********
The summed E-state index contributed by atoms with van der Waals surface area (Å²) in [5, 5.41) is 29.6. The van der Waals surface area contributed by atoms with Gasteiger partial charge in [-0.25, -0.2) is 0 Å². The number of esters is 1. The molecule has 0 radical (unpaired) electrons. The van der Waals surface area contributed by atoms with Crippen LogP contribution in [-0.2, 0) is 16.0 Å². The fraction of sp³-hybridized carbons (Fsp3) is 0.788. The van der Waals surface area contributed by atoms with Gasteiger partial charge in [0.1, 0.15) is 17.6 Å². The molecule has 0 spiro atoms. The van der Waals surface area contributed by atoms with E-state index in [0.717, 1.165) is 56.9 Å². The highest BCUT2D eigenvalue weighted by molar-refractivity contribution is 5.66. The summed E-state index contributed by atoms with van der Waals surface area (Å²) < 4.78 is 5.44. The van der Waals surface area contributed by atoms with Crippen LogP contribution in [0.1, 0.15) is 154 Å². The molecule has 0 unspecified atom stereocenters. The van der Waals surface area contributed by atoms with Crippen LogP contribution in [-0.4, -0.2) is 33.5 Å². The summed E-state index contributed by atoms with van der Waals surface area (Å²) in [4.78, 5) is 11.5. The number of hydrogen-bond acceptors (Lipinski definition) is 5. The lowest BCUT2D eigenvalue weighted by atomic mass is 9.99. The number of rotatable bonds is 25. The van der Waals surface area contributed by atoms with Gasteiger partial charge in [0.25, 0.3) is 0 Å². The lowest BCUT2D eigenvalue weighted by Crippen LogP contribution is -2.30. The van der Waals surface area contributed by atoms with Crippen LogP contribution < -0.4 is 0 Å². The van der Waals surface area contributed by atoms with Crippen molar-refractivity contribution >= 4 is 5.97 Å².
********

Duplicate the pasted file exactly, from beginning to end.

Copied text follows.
The summed E-state index contributed by atoms with van der Waals surface area (Å²) in [5, 5.41) is 29.6. The van der Waals surface area contributed by atoms with Gasteiger partial charge in [-0.25, -0.2) is 0 Å². The number of esters is 1. The molecule has 0 radical (unpaired) electrons. The van der Waals surface area contributed by atoms with Crippen LogP contribution in [-0.2, 0) is 16.0 Å². The fraction of sp³-hybridized carbons (Fsp3) is 0.788. The van der Waals surface area contributed by atoms with Gasteiger partial charge in [0.1, 0.15) is 17.6 Å². The molecule has 0 spiro atoms. The van der Waals surface area contributed by atoms with E-state index in [0.717, 1.165) is 56.9 Å². The highest BCUT2D eigenvalue weighted by molar-refractivity contribution is 5.66. The summed E-state index contributed by atoms with van der Waals surface area (Å²) < 4.78 is 5.44. The van der Waals surface area contributed by atoms with Crippen LogP contribution in [0.1, 0.15) is 154 Å². The molecule has 0 unspecified atom stereocenters. The van der Waals surface area contributed by atoms with Crippen LogP contribution in [-0.4, -0.2) is 33.5 Å². The summed E-state index contributed by atoms with van der Waals surface area (Å²) in [4.78, 5) is 11.5. The number of hydrogen-bond acceptors (Lipinski definition) is 5. The lowest BCUT2D eigenvalue weighted by atomic mass is 9.99. The number of rotatable bonds is 25. The van der Waals surface area contributed by atoms with Gasteiger partial charge in [0.25, 0.3) is 0 Å². The lowest BCUT2D eigenvalue weighted by Crippen LogP contribution is -2.30. The van der Waals surface area contributed by atoms with Crippen LogP contribution < -0.4 is 0 Å². The van der Waals surface area contributed by atoms with Crippen molar-refractivity contribution >= 4 is 5.97 Å².